If there’s anything that Vogt-Roberts absolutely nails, it’s the feeling of summertime on the screen, with lush greenery and magic hour activity helping the effort generate its intended sense of humid abandon, occasionally interrupted by a Malickian editorial template that slips naturalistic visual poetry into the action. “The Kings of Summer” is a good-looking film (shot by the gifted Ross Riege), successfully translating the feel of escape and isolation to the screen. Perhaps the picture is best left on mute, grasping more of the movie’s emotions through body language than its surplus dialogue.

“The Kings of Summer” underwhelms despite its potential, even showing a flash of cruelty as Patrick’s cheery, naïve parents are discounted as a negative influence on the teen’s life. It would’ve been far more interesting to observe Patrick process the couple’s loving glow as a presence that inspires, not a cause for unnatural derision. The same lack of consistency carries over to Joe and Frank, with little screentime provided to feel the full effect of their estrangement, leaving both characters undernourished while Vogt-Roberts tends to slack comedy and repetitive montages. The season is represented perfectly, but everything else about “The Kings of Summer” leaves much to be desired.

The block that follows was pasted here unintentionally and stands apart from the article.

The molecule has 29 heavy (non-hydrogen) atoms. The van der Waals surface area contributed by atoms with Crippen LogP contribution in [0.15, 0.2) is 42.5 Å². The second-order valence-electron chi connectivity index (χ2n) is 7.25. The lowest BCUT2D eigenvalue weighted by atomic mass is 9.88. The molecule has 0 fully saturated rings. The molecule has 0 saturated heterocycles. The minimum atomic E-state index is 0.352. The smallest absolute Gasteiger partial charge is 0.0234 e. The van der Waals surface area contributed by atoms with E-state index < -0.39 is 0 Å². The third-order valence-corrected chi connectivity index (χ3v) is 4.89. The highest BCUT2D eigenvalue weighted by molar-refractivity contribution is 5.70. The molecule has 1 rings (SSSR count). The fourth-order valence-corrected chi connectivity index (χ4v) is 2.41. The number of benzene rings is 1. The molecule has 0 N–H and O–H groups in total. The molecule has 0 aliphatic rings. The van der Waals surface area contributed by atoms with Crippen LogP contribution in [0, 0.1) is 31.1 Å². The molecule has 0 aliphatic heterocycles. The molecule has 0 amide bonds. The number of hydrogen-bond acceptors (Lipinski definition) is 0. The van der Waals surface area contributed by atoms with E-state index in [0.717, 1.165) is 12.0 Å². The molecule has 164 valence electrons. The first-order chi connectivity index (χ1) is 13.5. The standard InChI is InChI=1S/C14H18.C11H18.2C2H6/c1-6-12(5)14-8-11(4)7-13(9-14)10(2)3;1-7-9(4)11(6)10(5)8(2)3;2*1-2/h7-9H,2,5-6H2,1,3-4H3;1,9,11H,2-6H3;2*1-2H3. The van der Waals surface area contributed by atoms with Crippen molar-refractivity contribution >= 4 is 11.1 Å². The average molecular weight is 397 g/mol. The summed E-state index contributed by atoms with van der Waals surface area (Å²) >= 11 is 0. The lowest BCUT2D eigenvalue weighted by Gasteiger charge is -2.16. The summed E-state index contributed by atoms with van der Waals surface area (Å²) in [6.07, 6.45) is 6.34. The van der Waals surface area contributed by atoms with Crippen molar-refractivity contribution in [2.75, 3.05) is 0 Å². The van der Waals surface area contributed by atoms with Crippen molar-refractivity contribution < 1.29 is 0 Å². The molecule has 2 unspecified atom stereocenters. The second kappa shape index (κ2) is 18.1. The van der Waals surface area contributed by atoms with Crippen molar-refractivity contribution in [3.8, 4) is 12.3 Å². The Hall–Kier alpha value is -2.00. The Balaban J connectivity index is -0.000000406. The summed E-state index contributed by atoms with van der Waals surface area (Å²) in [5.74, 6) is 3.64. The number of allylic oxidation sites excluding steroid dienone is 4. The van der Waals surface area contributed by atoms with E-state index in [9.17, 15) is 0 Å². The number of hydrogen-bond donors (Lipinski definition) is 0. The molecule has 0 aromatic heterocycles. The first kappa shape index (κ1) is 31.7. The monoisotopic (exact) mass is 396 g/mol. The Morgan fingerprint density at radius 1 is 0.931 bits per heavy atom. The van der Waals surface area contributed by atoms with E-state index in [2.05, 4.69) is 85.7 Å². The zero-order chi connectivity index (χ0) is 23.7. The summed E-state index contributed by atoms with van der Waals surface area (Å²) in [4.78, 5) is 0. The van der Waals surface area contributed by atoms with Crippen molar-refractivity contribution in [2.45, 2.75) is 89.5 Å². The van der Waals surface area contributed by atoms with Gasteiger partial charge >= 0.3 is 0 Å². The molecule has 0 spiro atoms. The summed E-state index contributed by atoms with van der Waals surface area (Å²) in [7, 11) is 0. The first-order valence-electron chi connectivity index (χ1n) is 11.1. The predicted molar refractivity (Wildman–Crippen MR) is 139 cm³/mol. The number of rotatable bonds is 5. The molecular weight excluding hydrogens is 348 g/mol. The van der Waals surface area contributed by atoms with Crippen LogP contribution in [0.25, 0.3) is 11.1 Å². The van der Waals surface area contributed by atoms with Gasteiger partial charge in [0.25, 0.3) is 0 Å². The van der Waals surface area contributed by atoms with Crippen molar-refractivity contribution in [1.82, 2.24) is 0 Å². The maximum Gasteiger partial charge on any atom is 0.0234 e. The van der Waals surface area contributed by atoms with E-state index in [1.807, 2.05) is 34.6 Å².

Starring: Nick Robinson, Gabriel Basso, Moisés Arias, Nick Offerman, Megan Mullally, Alison Brie
Director: Jordan Vogt-Roberts